Rail chiefs were accused yesterday of misleading passengers about the need for widespread and highly disruptive speed restrictions because of soaring temperatures.
As Network Rail continued to impose a 60mph limit on key routes on the main network, Eurostar trains were being tested at 186mph on 40 miles of track in Kent.
The infrastructure company claimed on Monday that services all over the Continent suffered similar problems when temperatures reached critical levels and there was no way round the problem.
But a spokesman for Eurostar, which recently broke the UK rail speed record with a run of 208mph, said trains on the new link would not be subject to such restrictions when they went into public service in September. He said Eurostar trains from Paris and Brussels ran at 186 mph in France and Belgium and were only hit by speed restrictions when they reached the old track used in England. Eurostar said the new Channel Tunnel rail link was engineered to a higher specification.
Peter Rayner, a rail consultant, said that occasionally TGV express services in France were the subject of local speed restrictions because of the heat. "The difference is that they do not impose a limit all the way from Disneyland and Marseilles. There may be limited restrictions in some places south of Avignon."
Much of the west coast main line in Britain continued to be the subject of a 60mph limit yesterday causing delays of up to an hour. Some services between London and Birmingham were cancelled. Virgin West and CrossCountry trains were the worst hit but the Great North Eastern Railways and Silverlink timetables were also curtailed. First Great Western cancelled 17 services.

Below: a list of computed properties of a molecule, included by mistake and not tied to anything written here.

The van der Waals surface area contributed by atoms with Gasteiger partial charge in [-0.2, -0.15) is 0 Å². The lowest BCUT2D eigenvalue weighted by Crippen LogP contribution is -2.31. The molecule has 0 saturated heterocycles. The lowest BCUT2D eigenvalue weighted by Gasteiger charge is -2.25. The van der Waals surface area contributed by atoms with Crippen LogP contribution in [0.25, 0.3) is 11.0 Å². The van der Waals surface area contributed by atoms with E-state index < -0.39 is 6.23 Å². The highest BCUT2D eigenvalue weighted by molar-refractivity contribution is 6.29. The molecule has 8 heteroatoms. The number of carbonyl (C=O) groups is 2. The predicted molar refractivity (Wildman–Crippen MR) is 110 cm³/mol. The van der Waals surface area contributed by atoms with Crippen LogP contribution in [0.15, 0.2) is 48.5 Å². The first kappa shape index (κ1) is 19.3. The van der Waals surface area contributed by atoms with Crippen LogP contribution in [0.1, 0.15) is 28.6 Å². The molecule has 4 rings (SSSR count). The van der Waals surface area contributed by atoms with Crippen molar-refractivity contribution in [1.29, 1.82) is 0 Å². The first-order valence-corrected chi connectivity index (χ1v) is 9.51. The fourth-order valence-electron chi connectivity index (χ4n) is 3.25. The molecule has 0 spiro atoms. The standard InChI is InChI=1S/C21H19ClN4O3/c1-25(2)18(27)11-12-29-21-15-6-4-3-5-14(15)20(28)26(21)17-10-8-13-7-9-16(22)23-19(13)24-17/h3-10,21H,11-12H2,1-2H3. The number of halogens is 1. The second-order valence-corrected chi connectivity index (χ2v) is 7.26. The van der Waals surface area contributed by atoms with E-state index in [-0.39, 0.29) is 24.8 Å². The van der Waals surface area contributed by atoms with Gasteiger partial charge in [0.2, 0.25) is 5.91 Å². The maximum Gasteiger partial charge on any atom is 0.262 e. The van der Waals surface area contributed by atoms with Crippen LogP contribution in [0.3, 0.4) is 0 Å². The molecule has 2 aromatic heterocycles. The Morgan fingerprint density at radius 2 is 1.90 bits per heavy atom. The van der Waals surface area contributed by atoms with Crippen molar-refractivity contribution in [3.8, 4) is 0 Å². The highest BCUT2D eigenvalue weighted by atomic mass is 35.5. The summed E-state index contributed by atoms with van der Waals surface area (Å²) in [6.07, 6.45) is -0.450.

Mr Rayner said there would be no need for blanket speed limits if enough ballast was used and if the track was properly maintained.
Under British Rail, directly-employed engineers were responsible for specific areas of track and would know the exact condition of the rails. "In some localities they would say there was a need for a speed restriction in other cases they would argue against it," Mr Rayner said.
Don Foster, the Liberal Democrat transport spokesman, said: "People will have difficulty in believing Network Rail's explanation when trains are running at 186 mph through Kent. It seems incredible that a few degrees more on the temperature gauge can bring chaos to our railways."
Caroline Jones, a spokeswoman for the Rail Passengers Council, said Network Rail could not be criticised for the speed restrictions.
"What we want is the train companies and Network Rail working together to inform passengers of any service disruption."
Network Rail said it would reassess the situation after today when the temperature is forecast to rise further, but unless it dropped below 30C (86F), it was unlikely the 60mph limit, operating between noon and 7pm, would be removed.Reuse content